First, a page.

anarchist_nomad: (Look Like An Egyptian)
( Nov. 16th, 2011 11:57 pm)
Haven't played this game in a while, gentle readers. Here goes:
  • CHUTE: Am writing this entry on the Oxford Tube, during the trip that never ends. Leaving London after 22:00, we immediately got stuck in bumper-to-bumper traffic on the A40. Not exactly what I would expect at that hour. After finally making it through the jam, we seemed to be moving along well... until the motorway (M40) got closed off. So we are now diverting through High Wycombe -- whee! Eventually I will return home. I think.

  • LADDER: Yesterday, I went to Cambridge. There, I presented a high energy physics seminar on the first results from T2K at the Cavendish Laboratory. It went rather well, I think... with some post-talk discussions that may prove rather fruitful in the future. So now I have spoken at both Oxford and Cambridge -- spiffy!

  • CHUTE: I have just learned that one of our darling kitties -- probably The Boy -- has puked all over the bed. Feh. So on my arrival home, after midnight, I will need to strip off the sheets and put clean ones on. Irksome. I love him dearly, but I wish that his walnut-brain were keen enough so that he knew better than to vomit where he sleeps.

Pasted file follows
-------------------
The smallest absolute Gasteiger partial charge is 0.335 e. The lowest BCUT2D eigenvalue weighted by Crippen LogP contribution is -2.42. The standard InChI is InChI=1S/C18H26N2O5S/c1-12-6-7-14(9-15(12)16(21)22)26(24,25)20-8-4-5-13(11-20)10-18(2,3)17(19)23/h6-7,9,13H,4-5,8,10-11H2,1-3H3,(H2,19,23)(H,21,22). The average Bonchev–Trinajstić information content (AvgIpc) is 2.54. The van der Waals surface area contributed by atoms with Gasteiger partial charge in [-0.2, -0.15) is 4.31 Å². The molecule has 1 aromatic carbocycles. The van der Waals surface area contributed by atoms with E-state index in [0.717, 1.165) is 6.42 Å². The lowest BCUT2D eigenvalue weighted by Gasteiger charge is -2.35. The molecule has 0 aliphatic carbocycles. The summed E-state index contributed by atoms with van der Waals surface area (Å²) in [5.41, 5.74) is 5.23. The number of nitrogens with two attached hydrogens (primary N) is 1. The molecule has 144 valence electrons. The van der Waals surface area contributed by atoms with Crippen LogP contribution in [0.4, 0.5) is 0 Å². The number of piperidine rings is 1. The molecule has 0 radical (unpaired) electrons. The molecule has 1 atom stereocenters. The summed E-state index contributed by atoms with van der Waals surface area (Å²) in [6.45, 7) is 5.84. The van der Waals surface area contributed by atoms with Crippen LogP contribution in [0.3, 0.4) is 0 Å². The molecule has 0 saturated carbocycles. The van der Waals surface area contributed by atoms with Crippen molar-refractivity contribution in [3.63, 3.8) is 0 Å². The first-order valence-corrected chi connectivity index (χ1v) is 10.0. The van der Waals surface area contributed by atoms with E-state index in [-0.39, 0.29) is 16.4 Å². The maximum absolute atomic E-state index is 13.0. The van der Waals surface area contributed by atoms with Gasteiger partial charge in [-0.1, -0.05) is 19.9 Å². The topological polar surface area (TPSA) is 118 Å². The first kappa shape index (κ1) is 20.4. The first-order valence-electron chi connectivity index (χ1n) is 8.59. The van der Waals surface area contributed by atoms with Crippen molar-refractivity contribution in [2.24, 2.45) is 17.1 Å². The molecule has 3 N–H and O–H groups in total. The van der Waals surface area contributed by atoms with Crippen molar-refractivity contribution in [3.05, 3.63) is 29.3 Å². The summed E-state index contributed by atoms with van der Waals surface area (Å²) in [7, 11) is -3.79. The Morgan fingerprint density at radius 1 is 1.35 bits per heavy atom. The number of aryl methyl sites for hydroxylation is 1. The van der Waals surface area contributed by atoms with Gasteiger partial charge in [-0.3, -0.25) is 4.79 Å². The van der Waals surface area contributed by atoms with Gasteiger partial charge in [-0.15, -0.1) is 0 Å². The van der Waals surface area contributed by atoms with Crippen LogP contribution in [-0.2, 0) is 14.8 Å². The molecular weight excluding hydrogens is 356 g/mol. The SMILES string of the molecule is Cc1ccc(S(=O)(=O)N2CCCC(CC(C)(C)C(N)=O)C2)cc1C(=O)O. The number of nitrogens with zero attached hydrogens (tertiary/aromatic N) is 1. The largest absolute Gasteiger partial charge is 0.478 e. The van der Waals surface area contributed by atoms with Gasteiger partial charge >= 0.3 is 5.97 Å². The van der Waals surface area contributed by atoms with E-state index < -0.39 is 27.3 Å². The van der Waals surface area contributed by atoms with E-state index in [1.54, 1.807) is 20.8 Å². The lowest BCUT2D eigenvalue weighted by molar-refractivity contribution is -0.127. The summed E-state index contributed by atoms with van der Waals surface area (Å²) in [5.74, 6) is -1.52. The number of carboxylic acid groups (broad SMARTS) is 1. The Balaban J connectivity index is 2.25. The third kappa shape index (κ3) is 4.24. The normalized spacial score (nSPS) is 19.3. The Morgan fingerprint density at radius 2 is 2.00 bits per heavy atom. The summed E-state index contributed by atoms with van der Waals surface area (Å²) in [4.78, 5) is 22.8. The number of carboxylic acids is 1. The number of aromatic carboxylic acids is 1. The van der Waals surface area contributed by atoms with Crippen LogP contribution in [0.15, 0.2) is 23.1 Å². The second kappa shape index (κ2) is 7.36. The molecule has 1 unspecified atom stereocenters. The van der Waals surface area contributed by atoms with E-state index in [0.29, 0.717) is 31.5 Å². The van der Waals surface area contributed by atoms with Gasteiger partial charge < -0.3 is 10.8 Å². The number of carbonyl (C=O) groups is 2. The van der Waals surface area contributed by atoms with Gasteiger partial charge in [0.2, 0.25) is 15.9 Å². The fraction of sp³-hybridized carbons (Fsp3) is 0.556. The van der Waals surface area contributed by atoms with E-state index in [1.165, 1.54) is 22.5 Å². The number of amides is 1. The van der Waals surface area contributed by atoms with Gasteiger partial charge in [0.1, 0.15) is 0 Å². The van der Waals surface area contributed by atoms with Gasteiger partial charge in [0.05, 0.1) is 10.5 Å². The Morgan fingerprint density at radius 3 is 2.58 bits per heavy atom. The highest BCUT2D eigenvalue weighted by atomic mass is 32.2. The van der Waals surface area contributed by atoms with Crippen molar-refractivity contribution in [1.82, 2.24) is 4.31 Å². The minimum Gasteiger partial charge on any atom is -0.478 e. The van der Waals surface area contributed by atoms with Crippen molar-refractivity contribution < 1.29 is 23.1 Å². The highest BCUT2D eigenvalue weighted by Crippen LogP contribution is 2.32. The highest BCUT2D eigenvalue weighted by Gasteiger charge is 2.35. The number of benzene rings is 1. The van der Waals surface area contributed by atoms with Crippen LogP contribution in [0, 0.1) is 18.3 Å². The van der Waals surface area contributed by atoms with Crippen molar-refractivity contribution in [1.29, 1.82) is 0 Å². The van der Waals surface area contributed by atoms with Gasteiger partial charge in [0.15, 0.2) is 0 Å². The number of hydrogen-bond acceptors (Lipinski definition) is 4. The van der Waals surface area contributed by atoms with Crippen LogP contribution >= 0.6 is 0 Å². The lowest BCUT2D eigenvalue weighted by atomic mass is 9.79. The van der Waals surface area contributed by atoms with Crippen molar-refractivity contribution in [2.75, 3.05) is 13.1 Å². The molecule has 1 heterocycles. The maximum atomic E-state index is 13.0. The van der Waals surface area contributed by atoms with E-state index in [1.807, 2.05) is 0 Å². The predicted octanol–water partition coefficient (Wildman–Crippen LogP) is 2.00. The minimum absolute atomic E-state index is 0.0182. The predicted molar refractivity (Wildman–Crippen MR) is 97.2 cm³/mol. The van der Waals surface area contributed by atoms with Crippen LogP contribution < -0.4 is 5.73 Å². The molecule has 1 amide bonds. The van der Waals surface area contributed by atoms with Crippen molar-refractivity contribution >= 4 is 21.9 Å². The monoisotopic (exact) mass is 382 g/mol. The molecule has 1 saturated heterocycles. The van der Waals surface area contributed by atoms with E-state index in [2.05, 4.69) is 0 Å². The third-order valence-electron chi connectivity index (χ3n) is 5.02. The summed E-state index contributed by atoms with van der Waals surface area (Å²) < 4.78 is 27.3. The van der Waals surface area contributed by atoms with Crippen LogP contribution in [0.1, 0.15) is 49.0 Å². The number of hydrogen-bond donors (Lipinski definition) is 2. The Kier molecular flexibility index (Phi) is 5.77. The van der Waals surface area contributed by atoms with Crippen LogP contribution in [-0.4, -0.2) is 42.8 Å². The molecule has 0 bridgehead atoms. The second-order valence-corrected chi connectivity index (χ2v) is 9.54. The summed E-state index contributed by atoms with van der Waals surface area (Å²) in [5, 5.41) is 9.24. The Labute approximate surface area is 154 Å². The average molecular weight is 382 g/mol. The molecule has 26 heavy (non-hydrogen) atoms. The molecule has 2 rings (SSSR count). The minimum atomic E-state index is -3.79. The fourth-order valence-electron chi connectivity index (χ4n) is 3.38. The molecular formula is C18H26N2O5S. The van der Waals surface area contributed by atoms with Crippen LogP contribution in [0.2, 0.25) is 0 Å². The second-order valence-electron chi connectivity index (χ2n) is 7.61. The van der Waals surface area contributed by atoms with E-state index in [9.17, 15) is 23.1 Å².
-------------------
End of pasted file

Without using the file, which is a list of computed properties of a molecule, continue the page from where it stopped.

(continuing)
• LADDER: The reason that I am coming back from London so late is that I had a very nice dinner in South Kensington with my high school history teacher. She is one of only three teachers that I actually liked in my high school (and only two of those are still alive). We last saw each other in October 2007, when I dropped in during a visit to NYC. However, she is now living in London for a year and looked me up online. I was rather pleasantly surprised, and it was a lovely evening of chatting and catching up. We have tentative plans for her and her partner to come visit Oxford next month, where I will treat them to one of my now-famous tours.

  • CHUTE: The new Muppets movie -- which comes out next week in the United States -- will not be released in the UK until February! What the...?!? I have no idea why some films are released concurrently in both countries, whilst others have an enormous lag. The latest cinematic adaptation of Jane Eyre, for instance, had a whopping six month delay -- coming out in March for the US and September for the UK. I very much hope that this Muppet movie will still be in the US theatres come late December, because I really don't want to wait three more months!!

  • LADDER: Quite by surprise, I appear to be headed to Berlin in March! Apparently, I am taking a five day holiday with the lovely [livejournal.com profile] faerierhona (plus one other). Rather excited about this, as I have not yet been to Germany properly... and Berlin is very much on my list of European cities to visit. As an added bonus, it looks like she has found us a splendid apartment for the trip -- located right on the Ku'damm! Excellent -- couldn't ask for a better location than that!!